Who doesn’t know MRS. REMEDIOS ASENCIO VELASCO? Or better known simply as Ma’am Velasco? Almost everybody knows her, especially the deaconesses, for she has spent almost her entire life in faithful service to God through the church and by teaching at Harris Memorial College. She turned 93 years old last Nov. 19, 2011. With long years of service, it’s not easy to capture all the significant events in her life that have made her what she truly is to us today: an icon to remember. In spite of her age, it’s so amazing how she could still vividly recall details of events in her life and, with great abandon, shares to us her story.
I enrolled as a deaconess student at Harris Memorial Training School in 1936, at age 18. After three years of training, I was awarded a diploma.
I served as a deaconess in the local churches in Ilocos Sur, first in Candon, and then in Narvacan up to the Japanese Occupation during World War II.
In 1946, when the American forces arrived, I was granted a pass to visit my family in Abra. The Japanese still held the main entrance to my province, so that with a ‘boloman’ (guerilla) guide, I climbed up steep and narrow trails over the Caraballo Mountains, eating and sleeping with simple folks in remote villages, and reaching home late in the afternoon of the third day.
Heavy fighting continued between the Liberation forces and the Japanese in the narrow Bessang Pass in Ilocos sur. The wounded were brought down to the base hospital put up by the United States Armed Forces in the Far East (USAFFE) in Tagudin Ilocos Sur. I worked in the Dispensary as a nurses’ aide. My one-semester training at Mary Johnston Hospital College of Nursing during our sophomore year at Harris came in handy as we treated and bandaged the wounded. Our Head Nurse, an Evangelical Christian, released me from Sunday duty so that I could assist in the UCCP church as organist during the worship services.
After my stint at the Hospital, I worked as assistant dormitory matron at Dudley-Lara Christian Center in Vigan, Ilocos Sur, a dormitory for young girls, under the Women’s Work Foundation of the United Methodist Church.
When schools reopened in 1946, I was called to teach at Harris. I took afternoon classes at Far Eastern University towards a BSE degree.
In 1954, I was granted a Crusade Scholarship to Scaritt College in Nashville, Tennessee for graduate studies in Christian Education major in Religious Drama. I returned to Harris at the reopening of the school year in 1956. The following year, my fiancé, Jose B. Totaan, arrived from Chicago, and we were married at Central UMC. I was the first Filipino deaconess who continued serving as a deaconess after marriage. My husband died of cancer after 11 years of marriage. Augusto P. Velasco, my husband by second marriage, died of cancer also in 1979.
My service at Harris covered over 50 years, even after retirement up to age 80. Over the years, I have worked as teacher, registrar, school treasurer, and Officer-in-Charge before Dr. Lumba returned from the USA to assume presidency of the college.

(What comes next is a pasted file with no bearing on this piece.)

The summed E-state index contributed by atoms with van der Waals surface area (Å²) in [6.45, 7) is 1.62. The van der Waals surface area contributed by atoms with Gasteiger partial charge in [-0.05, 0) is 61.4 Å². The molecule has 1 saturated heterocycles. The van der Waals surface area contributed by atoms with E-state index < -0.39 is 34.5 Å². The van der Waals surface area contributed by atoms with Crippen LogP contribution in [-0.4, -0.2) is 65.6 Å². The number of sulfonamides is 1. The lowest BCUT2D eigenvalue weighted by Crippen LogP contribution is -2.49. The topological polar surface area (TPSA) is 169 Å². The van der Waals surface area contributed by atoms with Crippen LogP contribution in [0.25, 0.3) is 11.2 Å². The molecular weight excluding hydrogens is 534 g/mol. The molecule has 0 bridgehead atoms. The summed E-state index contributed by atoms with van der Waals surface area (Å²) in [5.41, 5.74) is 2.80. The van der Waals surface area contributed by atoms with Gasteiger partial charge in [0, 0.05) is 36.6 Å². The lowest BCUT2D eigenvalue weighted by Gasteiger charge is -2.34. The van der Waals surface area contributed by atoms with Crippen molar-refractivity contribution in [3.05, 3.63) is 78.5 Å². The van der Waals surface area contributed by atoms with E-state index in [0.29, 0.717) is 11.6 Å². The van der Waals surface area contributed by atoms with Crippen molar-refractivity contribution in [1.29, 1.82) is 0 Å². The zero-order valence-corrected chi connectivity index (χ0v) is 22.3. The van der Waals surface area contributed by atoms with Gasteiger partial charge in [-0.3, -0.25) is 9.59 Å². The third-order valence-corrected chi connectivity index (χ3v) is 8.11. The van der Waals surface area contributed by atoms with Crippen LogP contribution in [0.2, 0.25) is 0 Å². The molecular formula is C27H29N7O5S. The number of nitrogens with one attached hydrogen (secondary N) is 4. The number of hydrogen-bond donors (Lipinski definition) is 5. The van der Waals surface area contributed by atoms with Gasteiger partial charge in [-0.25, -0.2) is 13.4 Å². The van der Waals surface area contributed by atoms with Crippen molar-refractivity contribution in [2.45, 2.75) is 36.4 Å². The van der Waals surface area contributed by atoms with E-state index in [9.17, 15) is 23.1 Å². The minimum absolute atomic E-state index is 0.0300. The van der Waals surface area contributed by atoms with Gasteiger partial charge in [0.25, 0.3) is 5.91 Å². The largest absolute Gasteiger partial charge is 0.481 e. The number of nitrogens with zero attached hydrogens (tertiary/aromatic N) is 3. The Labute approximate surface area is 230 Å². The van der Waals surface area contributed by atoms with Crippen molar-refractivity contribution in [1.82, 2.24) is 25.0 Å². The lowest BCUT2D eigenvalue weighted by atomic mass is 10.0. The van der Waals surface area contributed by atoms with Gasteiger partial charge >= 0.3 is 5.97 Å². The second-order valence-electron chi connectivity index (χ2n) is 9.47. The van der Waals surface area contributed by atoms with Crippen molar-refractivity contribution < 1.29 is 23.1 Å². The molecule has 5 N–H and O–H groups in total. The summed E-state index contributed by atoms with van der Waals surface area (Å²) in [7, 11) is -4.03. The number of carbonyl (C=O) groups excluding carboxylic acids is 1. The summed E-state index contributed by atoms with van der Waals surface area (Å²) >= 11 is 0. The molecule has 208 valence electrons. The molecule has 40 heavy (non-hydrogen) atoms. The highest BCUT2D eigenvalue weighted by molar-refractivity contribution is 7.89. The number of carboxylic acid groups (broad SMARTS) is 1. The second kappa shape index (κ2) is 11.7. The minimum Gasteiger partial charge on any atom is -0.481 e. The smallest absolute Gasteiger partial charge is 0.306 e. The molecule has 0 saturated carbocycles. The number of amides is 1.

I also served as translator of the Ilocano edition of the Upper Room Daily Devotional Guide for over 40 years.
At age 93, I underwent surgery for malignant cancer on my right breast. In spite of stressful circumstances, I consider my cancer experience a blessing in many ways; I have been a recipient of so much caring and support from family, friends, former students at Harris, sisters and brothers in the faith – I cannot mention them all. Even the seemingly insignificant deeds of kindness tug at the heartstrings! Students from the Mary Johnston College of Nursing drop in after their hours of hospital duty to visit and pray for me.And to top it all, Catherine Chua Ngoh and Tang Ju Gek, Harris graduates of Class 1972, heard of my illness and came all the way from Singapore to visit me! Such a heart-warming gesture of love! My cup overflows with joy and gratitude.
I’m back to the ordinary daily routine of home life. I use a walker even inside the house. I manage a small sari-sari store which affords me some physical and mental exercise, and the opportunity to interact with people.
I spent the best years of my life as deaconess in the Lord’s service. I pray for Harris and the graduates scattered far and wide. The ‘endless line of splendor’ goes on. As I walk towards the sunset, I pray for those who follow after us. Carry on! Who does God’s work will get God’s pay.
Mrs. Velasco has only one brother and who has two daughters whom she treats like her own children. She helped them through in their schooling and one is now a Physical Therapist who works in Canada and the other one is a Nurse in Saudi Arabia. Both are married and have their own families, but they never fail to provide and attend to what Mrs. Velasco needs, especially with her health condition now.
Two young women who are siblings live with Mrs. Velasco in her house in Abra now. She also supported them until they finished their college education. The eldest one finished a degree in Bachelor in Home Technology, while the younger one finished Bachelor in Elementary Education degree.